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Today we are celebrating the 37th National Missing Children’s Day.
National Missing Children's Day has been commemorated in the United States on May 25, since 1983
The aims of the day are to place a spotlight the issue of child abduction, encouraging parents, guardians, caregivers, and others concerned with the well-being of children to make child safety a priority.
This day has been initiated by President Ronald Reagan, proclaimed May 25th as National Missing Children’s Day.
Each year, the U.S. Department of Justice commemorates Missing Children’s Day with a ceremony honoring the heroic and exemplary efforts of agencies, organizations, and individuals to protect children.
It was first observed in 2001 through the efforts of the International Centre for Missing and Exploited Children (ICMEC).
ICMEC is focused to protect the children’s around the world from going missing or being abducted by providing resources for governments, law enforcement, NGOs, and families on prevention as well as the appropriate actions to take in the event a child does go missing.
On May 25, 1979, Etan Patz was only six years old when he disappeared from his New York City home on his way from bus to school.
The date of his disappearance was designated as National Missing Children's Day
At the time, cases of missing children rarely garnered national media attention, but his case quickly received extensive coverage.
His father, a professional photographer, distributed black-and-white photographs of him in an effort to find him.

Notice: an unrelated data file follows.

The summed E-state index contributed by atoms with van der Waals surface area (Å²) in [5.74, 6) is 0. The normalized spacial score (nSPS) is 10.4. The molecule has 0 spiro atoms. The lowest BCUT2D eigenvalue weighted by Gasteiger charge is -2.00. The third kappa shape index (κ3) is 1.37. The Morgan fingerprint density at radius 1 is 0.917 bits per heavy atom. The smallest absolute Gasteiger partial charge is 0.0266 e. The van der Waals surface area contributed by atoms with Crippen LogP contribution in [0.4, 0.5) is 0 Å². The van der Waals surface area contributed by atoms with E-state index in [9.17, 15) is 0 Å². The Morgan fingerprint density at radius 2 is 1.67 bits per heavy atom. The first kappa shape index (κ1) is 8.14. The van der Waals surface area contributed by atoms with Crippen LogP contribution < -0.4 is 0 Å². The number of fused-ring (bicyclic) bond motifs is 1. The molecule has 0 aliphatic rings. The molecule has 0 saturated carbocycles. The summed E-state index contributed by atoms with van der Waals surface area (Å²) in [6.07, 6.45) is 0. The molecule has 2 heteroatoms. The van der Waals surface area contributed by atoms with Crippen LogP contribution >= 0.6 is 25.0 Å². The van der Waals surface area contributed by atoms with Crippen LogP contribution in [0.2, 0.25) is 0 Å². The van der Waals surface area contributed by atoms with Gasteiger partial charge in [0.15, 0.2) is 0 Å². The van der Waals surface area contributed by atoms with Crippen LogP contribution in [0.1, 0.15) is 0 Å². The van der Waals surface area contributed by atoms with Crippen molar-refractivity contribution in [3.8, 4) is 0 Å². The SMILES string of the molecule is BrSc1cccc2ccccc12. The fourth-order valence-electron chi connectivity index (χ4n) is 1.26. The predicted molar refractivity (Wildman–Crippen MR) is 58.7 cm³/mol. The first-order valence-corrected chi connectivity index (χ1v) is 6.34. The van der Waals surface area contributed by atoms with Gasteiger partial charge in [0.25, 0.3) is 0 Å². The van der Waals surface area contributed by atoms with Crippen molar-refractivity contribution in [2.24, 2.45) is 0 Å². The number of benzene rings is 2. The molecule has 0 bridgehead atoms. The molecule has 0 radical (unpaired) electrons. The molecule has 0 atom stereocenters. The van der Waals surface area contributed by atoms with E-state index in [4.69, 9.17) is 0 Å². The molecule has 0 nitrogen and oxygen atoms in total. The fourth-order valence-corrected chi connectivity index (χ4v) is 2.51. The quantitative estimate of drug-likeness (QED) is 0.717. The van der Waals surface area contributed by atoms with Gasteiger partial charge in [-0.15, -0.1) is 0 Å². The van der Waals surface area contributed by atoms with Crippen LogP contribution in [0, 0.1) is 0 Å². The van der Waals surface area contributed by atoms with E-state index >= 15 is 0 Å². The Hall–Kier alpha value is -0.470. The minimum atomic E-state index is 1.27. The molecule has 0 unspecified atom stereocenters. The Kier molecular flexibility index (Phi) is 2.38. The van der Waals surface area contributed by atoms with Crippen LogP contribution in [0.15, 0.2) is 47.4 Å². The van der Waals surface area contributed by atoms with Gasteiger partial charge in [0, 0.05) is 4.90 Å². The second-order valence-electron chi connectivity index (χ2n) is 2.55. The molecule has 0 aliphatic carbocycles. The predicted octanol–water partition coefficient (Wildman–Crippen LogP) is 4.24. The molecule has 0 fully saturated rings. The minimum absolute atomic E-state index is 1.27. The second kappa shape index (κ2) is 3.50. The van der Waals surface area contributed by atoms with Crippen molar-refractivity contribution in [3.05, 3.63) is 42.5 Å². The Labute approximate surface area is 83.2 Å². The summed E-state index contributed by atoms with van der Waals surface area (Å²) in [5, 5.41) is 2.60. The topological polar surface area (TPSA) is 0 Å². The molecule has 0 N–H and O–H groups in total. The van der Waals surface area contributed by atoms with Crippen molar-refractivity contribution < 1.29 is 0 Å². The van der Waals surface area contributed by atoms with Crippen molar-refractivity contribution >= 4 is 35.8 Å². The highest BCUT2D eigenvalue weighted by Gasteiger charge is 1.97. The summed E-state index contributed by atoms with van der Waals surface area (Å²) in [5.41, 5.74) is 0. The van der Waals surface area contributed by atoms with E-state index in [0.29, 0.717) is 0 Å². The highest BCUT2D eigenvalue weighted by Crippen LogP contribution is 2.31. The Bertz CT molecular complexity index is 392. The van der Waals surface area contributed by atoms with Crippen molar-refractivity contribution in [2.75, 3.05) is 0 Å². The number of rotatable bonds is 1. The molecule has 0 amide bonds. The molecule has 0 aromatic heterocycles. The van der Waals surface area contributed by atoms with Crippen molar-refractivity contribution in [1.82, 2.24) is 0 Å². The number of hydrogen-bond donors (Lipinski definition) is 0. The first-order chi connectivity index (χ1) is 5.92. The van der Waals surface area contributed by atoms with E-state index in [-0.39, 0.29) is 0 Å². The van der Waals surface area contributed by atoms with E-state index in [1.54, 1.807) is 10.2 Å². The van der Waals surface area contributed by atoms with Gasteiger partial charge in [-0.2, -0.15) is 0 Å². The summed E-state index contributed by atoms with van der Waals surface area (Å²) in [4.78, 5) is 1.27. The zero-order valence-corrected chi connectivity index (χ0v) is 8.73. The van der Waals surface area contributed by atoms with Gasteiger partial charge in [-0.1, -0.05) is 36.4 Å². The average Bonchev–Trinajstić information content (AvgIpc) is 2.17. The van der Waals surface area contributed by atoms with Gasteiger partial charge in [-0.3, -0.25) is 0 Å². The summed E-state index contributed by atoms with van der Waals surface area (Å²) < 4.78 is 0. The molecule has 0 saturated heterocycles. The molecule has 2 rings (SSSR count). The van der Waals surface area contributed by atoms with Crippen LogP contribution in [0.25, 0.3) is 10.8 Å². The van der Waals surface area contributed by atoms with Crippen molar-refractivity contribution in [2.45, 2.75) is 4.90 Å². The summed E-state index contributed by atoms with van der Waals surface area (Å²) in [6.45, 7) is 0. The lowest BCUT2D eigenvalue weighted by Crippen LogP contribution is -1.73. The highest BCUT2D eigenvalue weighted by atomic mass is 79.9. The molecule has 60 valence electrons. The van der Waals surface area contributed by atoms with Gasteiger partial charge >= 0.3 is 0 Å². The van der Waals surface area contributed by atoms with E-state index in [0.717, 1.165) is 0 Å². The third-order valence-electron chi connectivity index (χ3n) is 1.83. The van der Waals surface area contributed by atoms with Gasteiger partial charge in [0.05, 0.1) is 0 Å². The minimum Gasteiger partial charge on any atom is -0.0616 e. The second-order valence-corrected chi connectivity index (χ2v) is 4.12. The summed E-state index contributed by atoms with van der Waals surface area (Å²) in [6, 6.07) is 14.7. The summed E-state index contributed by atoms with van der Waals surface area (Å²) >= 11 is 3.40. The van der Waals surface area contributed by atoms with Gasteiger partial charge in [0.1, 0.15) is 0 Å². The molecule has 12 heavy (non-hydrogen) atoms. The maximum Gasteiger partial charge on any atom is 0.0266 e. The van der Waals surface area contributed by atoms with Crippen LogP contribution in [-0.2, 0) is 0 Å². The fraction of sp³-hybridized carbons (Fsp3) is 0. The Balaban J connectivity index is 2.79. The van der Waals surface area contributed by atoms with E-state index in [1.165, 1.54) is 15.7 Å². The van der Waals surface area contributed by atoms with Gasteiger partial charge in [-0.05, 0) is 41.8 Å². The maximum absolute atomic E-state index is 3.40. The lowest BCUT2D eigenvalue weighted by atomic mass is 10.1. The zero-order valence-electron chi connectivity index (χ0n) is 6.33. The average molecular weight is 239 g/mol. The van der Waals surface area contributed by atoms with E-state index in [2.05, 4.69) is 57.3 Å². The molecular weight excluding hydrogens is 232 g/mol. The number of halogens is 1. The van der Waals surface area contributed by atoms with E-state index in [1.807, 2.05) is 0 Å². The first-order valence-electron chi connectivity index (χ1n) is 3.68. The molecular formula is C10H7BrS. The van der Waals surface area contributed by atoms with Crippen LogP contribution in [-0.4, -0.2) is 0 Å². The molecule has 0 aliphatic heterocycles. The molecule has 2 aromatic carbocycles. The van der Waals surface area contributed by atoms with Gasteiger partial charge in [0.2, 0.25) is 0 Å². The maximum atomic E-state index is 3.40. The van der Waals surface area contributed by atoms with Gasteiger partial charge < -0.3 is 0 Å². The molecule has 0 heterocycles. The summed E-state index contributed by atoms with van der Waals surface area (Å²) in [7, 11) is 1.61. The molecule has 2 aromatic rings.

The resulting massive search and media attention that followed focused the public's attention on the problem of child abduction and the lack of plans to address it.
For almost three years, media attention was focused on Atlanta, Georgia, where the bodies of young children were discovered in lakes, marshes, and ponds along roadside trails.
Twenty-nine bodies were recovered in the Atlanta murders of 1979–1981 before a suspect was arrested and convicted.
Based on the statistical report, around 54,750 children went missing in India, for last one year and only half of them would have been traced, according to the latest data from National Crime Records Bureau, which translates to an average of 174 every day.
More disquietingly, 50% of the children who have gone missing until 2016 have stayed untraced.
Girls between 12 to 18 accounts for 66% of children reported as kidnapped in 2016.
In India, Over 2.30,000 children has been reported missing across india and 1,06,617 children have reminded untraced, in that West Bengal, Madhya Pradesh, Delhi are high for last 3 Years.
Global Missing Children’s Network, which formed in 1998, has 29 member countries who all connect in order to share information and best practice, working towards improving the effectiveness and success rate of missing children investigations.
Every year on May 25, GMCN members pay respects to International Missing Children's Day, honoring missing and abducted children while celebrating those who have been recovered.
Every day, all around the world, children go missing for unknown reasons, While the majority of children who are reported missing return on their own after a short period of time, the longer a child is missing.
Children who go missing are vulnerable to sexual exploitation, forced employment, physical and emotional violence as well as criminal activity.
In the United Kingdom, around 1,12,853 children are reported missing every year, on average 8% of runaway children experience some form of sexual assault while missing.
Two out of three missing children in India remain untraced and the number has increased by almost 84 per cent between 2013 and 2015.
The data, available with the Ministry of Home Affairs, shows that the total number of untraced children in 2015 was 62,988 as against 34,244 in the year 2013.
Also, a child goes missing every eight minutes in India.
In United States, an estimated 460,000 children are reported missing every year.
In Germany, an estimated 100,000 children are reported missing each year.
As part of the National Missing Children’s Day ceremony, the U.S. Department of Justice, through its Office of Juvenile Justice and Delinquency Prevention, recognizes the extraordinary efforts of individuals, organizations, and agencies that have made a significant contribution to protecting children.
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